Capitalism And Oppression In The Hunger Games And Kindred

1808 words - 7 pages

The novels The Hunger Games by Suzanne Collins and Kindred by Octavia Butler both contain examples of oppression created and/or worsened by the capitalist society in which they are set. In The Hunger Games, Collins creates a futuristic society of severe class inequality in which the children of the poor are killed for the political benefit and entertainment of the rich. Kindred is primarily set on a 19th century American slave plantation and examines the institution slavery in a fictional context. As Lois Tyson puts it, “getting and keeping economic power is the motive behind all social and political activities”-- this includes the Games from Collins’ novel, and the slave system described in Kindred (Tyson 52). Capitalism creates classism which encourages a culture of oppression in The Hunger Games by Suzanne Collins, Kindred by Octavia Butler, and real American society.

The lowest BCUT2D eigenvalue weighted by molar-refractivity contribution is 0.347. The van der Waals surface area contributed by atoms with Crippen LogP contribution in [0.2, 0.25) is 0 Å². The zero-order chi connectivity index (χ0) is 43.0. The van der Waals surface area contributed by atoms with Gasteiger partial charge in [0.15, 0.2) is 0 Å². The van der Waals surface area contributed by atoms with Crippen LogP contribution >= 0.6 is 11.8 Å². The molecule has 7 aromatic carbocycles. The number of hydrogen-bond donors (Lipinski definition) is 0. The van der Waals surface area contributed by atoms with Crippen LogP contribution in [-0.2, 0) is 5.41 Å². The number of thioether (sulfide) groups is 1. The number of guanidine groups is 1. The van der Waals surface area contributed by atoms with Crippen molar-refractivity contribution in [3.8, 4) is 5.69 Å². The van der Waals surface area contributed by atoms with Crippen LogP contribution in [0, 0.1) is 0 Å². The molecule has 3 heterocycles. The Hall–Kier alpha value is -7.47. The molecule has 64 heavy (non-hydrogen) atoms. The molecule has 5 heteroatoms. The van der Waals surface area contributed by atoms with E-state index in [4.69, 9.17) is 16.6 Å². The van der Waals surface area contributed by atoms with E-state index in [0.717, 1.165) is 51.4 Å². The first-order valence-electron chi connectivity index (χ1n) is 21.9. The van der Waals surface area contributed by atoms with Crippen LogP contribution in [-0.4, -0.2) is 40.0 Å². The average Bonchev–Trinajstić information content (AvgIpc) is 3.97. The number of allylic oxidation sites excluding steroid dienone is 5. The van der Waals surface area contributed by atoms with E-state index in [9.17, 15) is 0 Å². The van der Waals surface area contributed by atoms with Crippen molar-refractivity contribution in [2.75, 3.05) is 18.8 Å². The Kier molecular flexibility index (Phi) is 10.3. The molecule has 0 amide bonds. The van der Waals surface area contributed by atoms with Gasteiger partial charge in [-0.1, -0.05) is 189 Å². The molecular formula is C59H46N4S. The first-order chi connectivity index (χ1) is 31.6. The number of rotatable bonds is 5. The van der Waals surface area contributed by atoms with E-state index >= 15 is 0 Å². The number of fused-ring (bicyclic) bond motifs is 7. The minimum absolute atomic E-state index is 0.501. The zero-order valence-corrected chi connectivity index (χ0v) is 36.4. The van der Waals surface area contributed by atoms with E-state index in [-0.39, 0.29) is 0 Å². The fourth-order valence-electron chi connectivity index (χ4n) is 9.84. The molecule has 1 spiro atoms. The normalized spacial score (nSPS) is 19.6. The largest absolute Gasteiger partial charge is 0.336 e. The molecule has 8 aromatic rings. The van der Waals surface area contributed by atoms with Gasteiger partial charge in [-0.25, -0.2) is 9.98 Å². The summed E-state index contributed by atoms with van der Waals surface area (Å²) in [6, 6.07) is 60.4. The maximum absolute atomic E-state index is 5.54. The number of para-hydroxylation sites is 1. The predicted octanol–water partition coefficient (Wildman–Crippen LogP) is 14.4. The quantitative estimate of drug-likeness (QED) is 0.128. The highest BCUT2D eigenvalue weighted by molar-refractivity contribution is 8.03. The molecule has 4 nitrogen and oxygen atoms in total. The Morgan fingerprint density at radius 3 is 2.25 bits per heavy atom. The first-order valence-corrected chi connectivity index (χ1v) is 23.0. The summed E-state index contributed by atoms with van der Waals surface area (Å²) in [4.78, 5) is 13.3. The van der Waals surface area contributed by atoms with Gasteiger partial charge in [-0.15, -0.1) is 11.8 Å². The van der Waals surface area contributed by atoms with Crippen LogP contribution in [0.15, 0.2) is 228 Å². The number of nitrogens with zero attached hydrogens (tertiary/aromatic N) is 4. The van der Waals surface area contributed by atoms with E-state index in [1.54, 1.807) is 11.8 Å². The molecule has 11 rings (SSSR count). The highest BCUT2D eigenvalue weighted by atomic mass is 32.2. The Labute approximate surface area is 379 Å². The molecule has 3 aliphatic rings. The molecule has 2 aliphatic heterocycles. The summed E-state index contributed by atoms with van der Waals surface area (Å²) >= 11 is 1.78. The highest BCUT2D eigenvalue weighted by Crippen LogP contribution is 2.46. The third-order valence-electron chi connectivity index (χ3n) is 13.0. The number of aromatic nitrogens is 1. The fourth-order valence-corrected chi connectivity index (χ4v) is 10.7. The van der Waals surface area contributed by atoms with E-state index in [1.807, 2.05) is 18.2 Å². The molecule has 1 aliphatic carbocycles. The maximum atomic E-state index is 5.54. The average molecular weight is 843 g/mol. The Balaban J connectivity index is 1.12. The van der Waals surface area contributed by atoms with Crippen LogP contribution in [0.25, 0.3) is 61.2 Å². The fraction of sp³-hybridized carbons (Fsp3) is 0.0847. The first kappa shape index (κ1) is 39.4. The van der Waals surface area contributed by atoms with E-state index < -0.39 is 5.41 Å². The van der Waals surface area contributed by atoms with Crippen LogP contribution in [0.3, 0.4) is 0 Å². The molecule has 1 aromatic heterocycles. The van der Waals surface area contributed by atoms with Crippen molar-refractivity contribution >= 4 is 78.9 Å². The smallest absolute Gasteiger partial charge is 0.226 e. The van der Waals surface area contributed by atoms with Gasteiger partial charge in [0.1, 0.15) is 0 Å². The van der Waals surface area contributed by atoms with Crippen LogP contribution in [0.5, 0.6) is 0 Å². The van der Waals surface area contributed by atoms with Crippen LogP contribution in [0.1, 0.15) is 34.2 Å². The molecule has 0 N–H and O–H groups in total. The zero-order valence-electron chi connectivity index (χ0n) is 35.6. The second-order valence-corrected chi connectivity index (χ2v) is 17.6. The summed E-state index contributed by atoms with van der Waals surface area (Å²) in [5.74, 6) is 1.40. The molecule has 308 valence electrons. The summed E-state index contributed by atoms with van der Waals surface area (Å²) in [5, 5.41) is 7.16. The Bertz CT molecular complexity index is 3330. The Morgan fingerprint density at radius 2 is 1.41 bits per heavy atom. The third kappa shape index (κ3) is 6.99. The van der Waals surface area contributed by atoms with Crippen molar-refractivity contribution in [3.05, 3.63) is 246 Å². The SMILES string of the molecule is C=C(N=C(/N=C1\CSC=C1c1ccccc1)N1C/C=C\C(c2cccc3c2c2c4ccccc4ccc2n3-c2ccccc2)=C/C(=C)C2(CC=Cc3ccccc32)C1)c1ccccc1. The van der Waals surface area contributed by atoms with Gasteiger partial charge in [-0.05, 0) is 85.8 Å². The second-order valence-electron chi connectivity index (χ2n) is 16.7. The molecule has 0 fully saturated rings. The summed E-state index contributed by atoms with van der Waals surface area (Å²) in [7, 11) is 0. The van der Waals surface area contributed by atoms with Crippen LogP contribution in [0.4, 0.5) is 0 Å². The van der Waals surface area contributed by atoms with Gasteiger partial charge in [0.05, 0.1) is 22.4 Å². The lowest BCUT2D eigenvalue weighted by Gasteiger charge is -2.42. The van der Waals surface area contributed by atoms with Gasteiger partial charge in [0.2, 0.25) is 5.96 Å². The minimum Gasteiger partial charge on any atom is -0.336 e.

The residents of the districts in The Hunger Games are cruelly treated by the ruling Capitol. In the poorest districts, their labor as miners (District 12) or farmers (District 11) is exploited for the good of the rich while they slowly starve or are injured or killed by their dangerous work. This is very clearly a tale of capitalism run amok: the wealth disparity between the rich (the Capitol), the poor (most of the districts), and the “middle class” (the districts with Career tributes, 1 and 2) mirrors that of contemporary American society. Katniss is a vocal critic of this structure throughout the novel, often thinking things like “What must it be like, I wonder, to live in a world where food appears at the press of a button? How would I spend the hours I now commit to combing the woods for sustenance if it were so easy to come by? What do they do all day, these people in the Capitol, besides decorating their bodies and waiting around for a new shipment of tributes to roll in and die for their entertainment?” (Collins 65). The Capitol brutally represses the districts, exploits their workers, and kills their children while the wealthier in the districts (or the “middle class”) support the regime, happily training their children for the barbaric Hunger Games in exchange for being slightly better off and at least not starving. This resembles the structure of the American socioeconomic class system, in which the very wealthy preserve their control by pitting the middle class against the poor (although supporting the rich is, in reality, contrary to the interests of the middle class): “although the economic interests of middle-class America would be best served by a political alliance with the poor…. in political matters the middle class generally sides with the wealthy against the poor” (Tyson 57). One way this dynamic is illustrated in the novel is through the tesserae, which trade life-saving goods to the poorest families in exchange for putting their children at greater risk of death. The middle class would be better off if there were no Games at all-- their children are...

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